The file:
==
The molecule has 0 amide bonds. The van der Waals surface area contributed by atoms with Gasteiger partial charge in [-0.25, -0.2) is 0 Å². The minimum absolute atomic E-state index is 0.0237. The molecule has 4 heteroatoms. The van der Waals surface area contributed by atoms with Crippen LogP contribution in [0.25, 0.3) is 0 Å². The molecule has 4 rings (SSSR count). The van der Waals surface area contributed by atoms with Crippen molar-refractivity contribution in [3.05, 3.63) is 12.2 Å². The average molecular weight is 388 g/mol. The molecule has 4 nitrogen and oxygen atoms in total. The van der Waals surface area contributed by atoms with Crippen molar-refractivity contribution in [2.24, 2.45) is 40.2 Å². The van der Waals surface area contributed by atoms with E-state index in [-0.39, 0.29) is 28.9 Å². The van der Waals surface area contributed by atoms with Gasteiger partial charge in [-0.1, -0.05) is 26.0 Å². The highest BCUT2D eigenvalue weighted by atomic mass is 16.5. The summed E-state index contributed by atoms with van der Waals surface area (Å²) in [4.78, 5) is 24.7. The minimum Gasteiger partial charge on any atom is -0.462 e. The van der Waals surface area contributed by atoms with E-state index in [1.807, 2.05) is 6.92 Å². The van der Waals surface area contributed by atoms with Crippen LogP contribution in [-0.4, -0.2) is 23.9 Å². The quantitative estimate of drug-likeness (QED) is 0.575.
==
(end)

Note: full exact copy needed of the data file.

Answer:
The molecule has 0 amide bonds. The van der Waals surface area contributed by atoms with Gasteiger partial charge in [-0.25, -0.2) is 0 Å². The minimum absolute atomic E-state index is 0.0237. The molecule has 4 heteroatoms. The van der Waals surface area contributed by atoms with Crippen LogP contribution in [0.25, 0.3) is 0 Å². The molecule has 4 rings (SSSR count). The van der Waals surface area contributed by atoms with Crippen molar-refractivity contribution in [3.05, 3.63) is 12.2 Å². The average molecular weight is 388 g/mol. The molecule has 4 nitrogen and oxygen atoms in total. The van der Waals surface area contributed by atoms with Crippen molar-refractivity contribution in [2.24, 2.45) is 40.2 Å². The van der Waals surface area contributed by atoms with E-state index in [-0.39, 0.29) is 28.9 Å². The van der Waals surface area contributed by atoms with Gasteiger partial charge in [-0.1, -0.05) is 26.0 Å². The highest BCUT2D eigenvalue weighted by atomic mass is 16.5. The summed E-state index contributed by atoms with van der Waals surface area (Å²) in [4.78, 5) is 24.7. The minimum Gasteiger partial charge on any atom is -0.462 e. The van der Waals surface area contributed by atoms with E-state index in [1.807, 2.05) is 6.92 Å². The van der Waals surface area contributed by atoms with Crippen LogP contribution in [-0.4, -0.2) is 23.9 Å². The quantitative estimate of drug-likeness (QED) is 0.575.